Saftu and allies plan national shutdown on 24 August to demand a better life for the working class
At a Working Class Summit held in Braamfontein, Johannesburg, on Friday, the South African Federation of Trade Unions (Saftu) and its allies in civil society took a decision to stage a national shutdown on Wednesday, 24 August.
The decision to organise a stayaway came after a day-long summit of 500 people and 150 organisations, during which Saftu, its affiliates and its allies debated the critical conditions faced by working-class and poor people in South Africa.
According to Saftu general secretary Zwelinzima Vavi, “nothing must move on that day”.
The mood in the Braamfontein Centre – a cold, cavernous and poorly dressed hall – was depressed but determined. Among organised workers, there were members of Numsa, the South African Police Union, the General Industries Workers’ Union of SA and the National Union of Public Service and Allied Workers.
Delegates were overwhelmingly poor and young. Many were unemployed. The atmosphere in the room contrasted sharply with the Social Sector Summit that President Ramaphosa was addressing at the same moment in an expensive conference centre on the other side of town. (Earlier in the day, I had tried to attend that too, but was unable to get past the security or find an official willing to let me in because “I was not on the accredited list”.)
According to a Saftu statement, the summit aimed “to assemble a fighting plan against the rising costs of living, austerity, privatisation, job losses/unemployment, crime including GBV and killing of police officials, and climate change calamity”.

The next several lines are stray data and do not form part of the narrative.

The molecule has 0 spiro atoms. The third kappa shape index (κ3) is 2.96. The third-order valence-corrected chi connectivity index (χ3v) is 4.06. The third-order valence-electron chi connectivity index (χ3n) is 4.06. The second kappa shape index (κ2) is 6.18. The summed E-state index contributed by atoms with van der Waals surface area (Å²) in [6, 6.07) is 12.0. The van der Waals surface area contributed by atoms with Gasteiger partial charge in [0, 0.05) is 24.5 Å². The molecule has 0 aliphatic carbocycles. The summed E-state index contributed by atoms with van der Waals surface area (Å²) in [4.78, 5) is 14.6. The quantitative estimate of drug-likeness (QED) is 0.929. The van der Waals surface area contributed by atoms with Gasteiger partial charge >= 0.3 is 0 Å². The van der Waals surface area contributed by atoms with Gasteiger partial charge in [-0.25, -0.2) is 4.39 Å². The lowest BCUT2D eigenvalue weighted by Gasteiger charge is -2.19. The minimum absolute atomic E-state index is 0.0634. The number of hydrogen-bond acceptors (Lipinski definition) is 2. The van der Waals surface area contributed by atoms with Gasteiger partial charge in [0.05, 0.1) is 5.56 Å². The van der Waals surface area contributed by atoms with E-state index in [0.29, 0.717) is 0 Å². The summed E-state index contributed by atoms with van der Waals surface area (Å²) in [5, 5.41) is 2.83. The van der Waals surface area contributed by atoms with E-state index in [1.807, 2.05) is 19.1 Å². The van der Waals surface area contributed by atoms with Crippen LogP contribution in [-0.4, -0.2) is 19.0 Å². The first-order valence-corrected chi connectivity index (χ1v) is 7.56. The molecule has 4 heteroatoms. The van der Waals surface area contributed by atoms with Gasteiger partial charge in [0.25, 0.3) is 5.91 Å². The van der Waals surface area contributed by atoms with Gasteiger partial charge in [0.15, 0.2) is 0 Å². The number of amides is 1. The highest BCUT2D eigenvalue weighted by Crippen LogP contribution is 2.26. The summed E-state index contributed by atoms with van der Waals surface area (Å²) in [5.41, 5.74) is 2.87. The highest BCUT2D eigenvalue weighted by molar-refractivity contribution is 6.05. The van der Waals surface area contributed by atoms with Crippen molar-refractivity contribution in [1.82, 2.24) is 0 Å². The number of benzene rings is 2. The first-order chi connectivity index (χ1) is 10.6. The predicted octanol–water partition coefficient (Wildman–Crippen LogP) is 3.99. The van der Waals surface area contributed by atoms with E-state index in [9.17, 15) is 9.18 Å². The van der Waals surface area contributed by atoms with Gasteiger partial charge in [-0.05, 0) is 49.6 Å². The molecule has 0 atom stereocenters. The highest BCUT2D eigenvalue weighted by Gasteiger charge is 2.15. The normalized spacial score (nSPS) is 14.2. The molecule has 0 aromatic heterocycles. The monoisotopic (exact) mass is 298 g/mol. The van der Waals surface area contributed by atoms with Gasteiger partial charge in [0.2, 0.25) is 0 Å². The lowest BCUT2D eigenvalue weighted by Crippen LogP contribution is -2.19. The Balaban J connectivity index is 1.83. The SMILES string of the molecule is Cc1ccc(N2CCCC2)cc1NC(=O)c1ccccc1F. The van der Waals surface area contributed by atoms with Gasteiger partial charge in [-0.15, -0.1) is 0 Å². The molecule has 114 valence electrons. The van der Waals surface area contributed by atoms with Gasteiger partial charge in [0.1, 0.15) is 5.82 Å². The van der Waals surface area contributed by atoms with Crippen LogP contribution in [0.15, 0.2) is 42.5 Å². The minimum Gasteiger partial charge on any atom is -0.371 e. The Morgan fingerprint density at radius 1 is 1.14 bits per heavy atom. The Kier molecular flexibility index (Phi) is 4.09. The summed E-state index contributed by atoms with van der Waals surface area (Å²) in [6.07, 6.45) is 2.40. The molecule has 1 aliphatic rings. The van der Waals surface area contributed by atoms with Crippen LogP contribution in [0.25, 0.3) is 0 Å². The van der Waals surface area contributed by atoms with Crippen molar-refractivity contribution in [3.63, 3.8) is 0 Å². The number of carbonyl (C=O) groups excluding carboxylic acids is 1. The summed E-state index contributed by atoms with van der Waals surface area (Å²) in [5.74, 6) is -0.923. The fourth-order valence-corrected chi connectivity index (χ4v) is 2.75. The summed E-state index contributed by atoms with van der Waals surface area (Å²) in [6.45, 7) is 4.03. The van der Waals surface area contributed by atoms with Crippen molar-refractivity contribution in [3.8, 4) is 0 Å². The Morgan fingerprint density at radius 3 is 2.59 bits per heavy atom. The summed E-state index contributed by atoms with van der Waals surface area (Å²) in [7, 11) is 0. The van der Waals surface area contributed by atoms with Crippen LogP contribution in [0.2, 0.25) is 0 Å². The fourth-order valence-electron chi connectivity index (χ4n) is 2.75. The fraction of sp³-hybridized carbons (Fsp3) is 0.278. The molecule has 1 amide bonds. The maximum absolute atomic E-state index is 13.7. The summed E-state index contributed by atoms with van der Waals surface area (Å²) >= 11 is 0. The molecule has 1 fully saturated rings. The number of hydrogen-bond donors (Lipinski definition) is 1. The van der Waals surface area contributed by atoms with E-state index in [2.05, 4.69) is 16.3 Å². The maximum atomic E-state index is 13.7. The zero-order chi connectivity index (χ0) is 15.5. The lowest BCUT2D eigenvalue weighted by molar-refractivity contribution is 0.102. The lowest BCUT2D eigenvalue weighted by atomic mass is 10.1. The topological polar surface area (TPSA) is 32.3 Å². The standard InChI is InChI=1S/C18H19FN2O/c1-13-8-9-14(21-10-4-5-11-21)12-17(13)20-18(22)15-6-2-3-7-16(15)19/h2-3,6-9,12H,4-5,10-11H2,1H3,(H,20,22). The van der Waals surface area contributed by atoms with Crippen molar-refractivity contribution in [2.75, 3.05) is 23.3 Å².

The statement adds: “Our intent to organise and mobilise protracted struggles is not borne of unfailing fondness for strikes and protests, but because history has not presented the working class with better tools to fight for the betterment of society.
“If anything, the historical lessons of the post-apartheid period have demonstrated that other methods such as negotiating in corporatist structures in Nedlac and bargaining councils are not adequate to bring us to a society that affords ordinary citizens a better life.”
For most of the day, speaker after speaker got up to talk about the difficulties they faced in their workplaces and communities. Delegates questioned why Saftu is still excluded from Nedlac, while a young activist from the Young Urban/Rural Self Empowerment Forum berated the failure of unions: “We are saying to the unions ‘wake up’; we are in this situation because shop stewards are not trained and are unable to negotiate for their workers.”
There were heartfelt cries from communities riven by crime and drugs, about the pain of perpetual unemployment among youth, the violence and rape faced by women and the exploitation of marginal workers. People complained about the inadequacy of the R350 Social Relief of Distress grant, particularly in the face of rising prices on every front.
A speaker from the SA Police Union appealed passionately to delegates to treat the police as allies and fellow workers: “Behind our uniform there’s a parent, someone’s child, a member of the community – so why are we being killed so brutally?” she asked.
Speakers also addressed the summit from organisations like Abahlali baseMjondolo, the Treatment Action Committee, 350.org and the Climate Justice Coalition, Mine Affected Communities United in Action and the #PayTheGrants coalition.